Taiwan is home to a wide range of medical services and world-class healthcare that would seem to promise long, healthy lives for the 23 million people who comprise its population, but despite the abundance of these resources, not everyone has equal access to them.
There is a gap in the nation’s medical resource distribution system that is leaving many locals without adequate care, even as Taiwan has started promoting medical tourism to foreign visitors.
The disparity in access to healthcare can be seen in doctor-to-patient ratios in urban versus rural areas. For example, in Taipei there is one doctor for every 62 people, but on the other side of the country, the approximately 4,000 residents of the remote township of Daren (達仁) in Taitung County have to rely largely on one physician.
The physician, Hsu Chao-pin (徐超斌), is a member of the area’s Paiwan tribe and puts in 400 hours of work a month at the Daren Township Public Health Center.
Hsu often goes to his patients because most of them are elderly or impoverished and going to see him is a luxury in the 300km2 township.
He has to cover mountainous terrain to get to his patients and travels enough kilometers in one week to equal the circumference of Taiwan. All that hard work contributed to the 46-year-old suffering a stroke nearly eight years ago.
Despite Hsu’s great efforts, some of his patients have nearly given up hope of getting the care they need.
“If you can’t treat me, I would rather die,” said an elderly man surnamed Chu (朱), whose lung tumor remains untreated because he cannot spend the time or money it would take to be treated at an appropriate hospital.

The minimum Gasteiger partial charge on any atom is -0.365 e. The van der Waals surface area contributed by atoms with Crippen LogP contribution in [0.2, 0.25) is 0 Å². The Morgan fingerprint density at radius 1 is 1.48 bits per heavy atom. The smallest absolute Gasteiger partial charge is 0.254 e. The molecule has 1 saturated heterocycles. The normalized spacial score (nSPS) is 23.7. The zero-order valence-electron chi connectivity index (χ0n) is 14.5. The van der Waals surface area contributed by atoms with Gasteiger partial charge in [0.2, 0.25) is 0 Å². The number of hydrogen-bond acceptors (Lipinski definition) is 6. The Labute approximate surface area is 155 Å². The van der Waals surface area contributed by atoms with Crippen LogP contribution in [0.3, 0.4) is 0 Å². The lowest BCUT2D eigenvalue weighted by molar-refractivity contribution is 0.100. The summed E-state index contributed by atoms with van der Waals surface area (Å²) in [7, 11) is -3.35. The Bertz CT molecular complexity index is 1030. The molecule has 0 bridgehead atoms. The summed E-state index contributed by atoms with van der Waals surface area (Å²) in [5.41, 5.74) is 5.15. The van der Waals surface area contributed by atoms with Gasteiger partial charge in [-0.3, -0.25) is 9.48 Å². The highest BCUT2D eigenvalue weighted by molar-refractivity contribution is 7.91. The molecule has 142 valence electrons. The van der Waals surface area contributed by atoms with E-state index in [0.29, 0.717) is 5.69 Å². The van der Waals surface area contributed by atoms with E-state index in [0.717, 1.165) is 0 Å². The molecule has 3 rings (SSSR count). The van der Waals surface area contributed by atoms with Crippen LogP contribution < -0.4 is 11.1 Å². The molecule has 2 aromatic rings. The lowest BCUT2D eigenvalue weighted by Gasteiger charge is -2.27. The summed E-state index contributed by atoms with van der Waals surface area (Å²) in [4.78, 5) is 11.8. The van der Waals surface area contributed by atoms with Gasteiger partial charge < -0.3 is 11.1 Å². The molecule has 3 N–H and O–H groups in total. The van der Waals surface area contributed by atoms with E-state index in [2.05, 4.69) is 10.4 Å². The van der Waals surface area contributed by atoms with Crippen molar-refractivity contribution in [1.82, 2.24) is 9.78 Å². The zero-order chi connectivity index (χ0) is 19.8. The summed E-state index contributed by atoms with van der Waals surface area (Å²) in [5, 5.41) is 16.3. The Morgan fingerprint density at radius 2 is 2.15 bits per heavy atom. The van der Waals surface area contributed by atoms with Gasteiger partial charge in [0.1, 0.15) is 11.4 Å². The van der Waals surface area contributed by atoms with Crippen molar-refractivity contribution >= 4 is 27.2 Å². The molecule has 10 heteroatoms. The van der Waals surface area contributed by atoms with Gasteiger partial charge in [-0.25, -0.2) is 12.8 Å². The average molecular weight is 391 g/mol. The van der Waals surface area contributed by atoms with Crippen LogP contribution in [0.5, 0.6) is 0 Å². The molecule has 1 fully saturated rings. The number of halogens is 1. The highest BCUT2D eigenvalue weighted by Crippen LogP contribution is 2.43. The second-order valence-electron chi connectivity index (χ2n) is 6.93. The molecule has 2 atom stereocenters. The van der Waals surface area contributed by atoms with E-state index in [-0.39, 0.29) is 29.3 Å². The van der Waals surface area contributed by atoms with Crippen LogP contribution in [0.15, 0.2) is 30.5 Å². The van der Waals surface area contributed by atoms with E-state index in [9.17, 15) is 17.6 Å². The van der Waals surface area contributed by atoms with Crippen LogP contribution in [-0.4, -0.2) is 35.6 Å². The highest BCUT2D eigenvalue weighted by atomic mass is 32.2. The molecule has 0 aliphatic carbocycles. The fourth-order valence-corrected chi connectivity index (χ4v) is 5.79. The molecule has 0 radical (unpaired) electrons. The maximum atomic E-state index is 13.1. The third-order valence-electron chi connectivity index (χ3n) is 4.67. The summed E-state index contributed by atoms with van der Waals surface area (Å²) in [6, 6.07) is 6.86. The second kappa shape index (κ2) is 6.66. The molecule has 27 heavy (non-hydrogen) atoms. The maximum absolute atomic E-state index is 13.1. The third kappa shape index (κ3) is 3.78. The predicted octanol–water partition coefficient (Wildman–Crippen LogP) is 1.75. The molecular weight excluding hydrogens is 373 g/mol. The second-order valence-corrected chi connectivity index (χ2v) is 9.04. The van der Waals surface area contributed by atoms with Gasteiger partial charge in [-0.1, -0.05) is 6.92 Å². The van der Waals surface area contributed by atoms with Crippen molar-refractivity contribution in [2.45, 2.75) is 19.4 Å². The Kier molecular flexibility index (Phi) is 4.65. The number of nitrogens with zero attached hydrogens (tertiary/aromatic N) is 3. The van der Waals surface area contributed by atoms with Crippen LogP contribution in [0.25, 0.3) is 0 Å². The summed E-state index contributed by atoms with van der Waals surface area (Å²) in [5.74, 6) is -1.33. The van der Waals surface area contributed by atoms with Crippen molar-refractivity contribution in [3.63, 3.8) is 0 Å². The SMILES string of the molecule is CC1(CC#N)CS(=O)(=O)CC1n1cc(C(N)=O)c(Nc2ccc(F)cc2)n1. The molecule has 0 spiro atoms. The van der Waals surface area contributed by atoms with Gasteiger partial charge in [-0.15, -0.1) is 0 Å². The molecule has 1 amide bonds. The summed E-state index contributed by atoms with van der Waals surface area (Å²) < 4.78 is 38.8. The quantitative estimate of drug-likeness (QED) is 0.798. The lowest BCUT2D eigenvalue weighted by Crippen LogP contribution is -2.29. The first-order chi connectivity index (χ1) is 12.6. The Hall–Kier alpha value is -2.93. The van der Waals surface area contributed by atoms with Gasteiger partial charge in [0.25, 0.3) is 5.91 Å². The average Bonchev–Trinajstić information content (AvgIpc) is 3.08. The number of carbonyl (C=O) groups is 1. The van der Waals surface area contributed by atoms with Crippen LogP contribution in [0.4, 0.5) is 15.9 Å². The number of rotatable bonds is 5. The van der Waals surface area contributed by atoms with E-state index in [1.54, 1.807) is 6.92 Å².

The Daren center is open Monday to Saturday, but patients with emergencies or serious conditions have to make the 60km trip to Taitung City to seek care.
Making the trip more arduous is the lack of public transport over the mountains from Daren to Taitung. Left with no other choice, residents in need of emergency or serious care can only hire taxis at a cost of up to NT$3,000, which is about a month’s living expenses for some. Given this, many township residents choose not to make the trip.
For those used to the convenience of life in the cities along Taiwan’s western coast, having to take a long trip to a hospital is unimaginable, but a lack of resources is the norm in Taitung.
As of 2012, Taipei squeezed 24 metropolitan-level hospitals into 272km2 of land. At 13 times that size, Taitung has only one metropolitan hospital and five smaller community-level hospitals, all of which are concentrated in Taitung City.
Yet if medical care is scarce in Taitung City, the four southern townships of Taimali (太麻里), Jinfeng (金峰), Dawu (大武) and Daren are veritable healthcare deserts.
Sandwiched between mountains and sea, the 18,000 residents of these townships can only pray that they do to fall ill at night, on weekends and holidays, when the local healthcare facilities are closed.
Exacerbating these problems is the county’s relative poverty, with statistics showing that its annual income per household in 2011 was NT$673,000 (US$22,200), far below the national average of almost NT$1.16 million that year.
Taitung County is also home to one-third of the nation’s Aborigines, many of whom are struggling with poverty and unemployment.
Thanks largely to this lack of facilities and medical staff, the county has earned the dubious title of Taiwan’s cancer capital.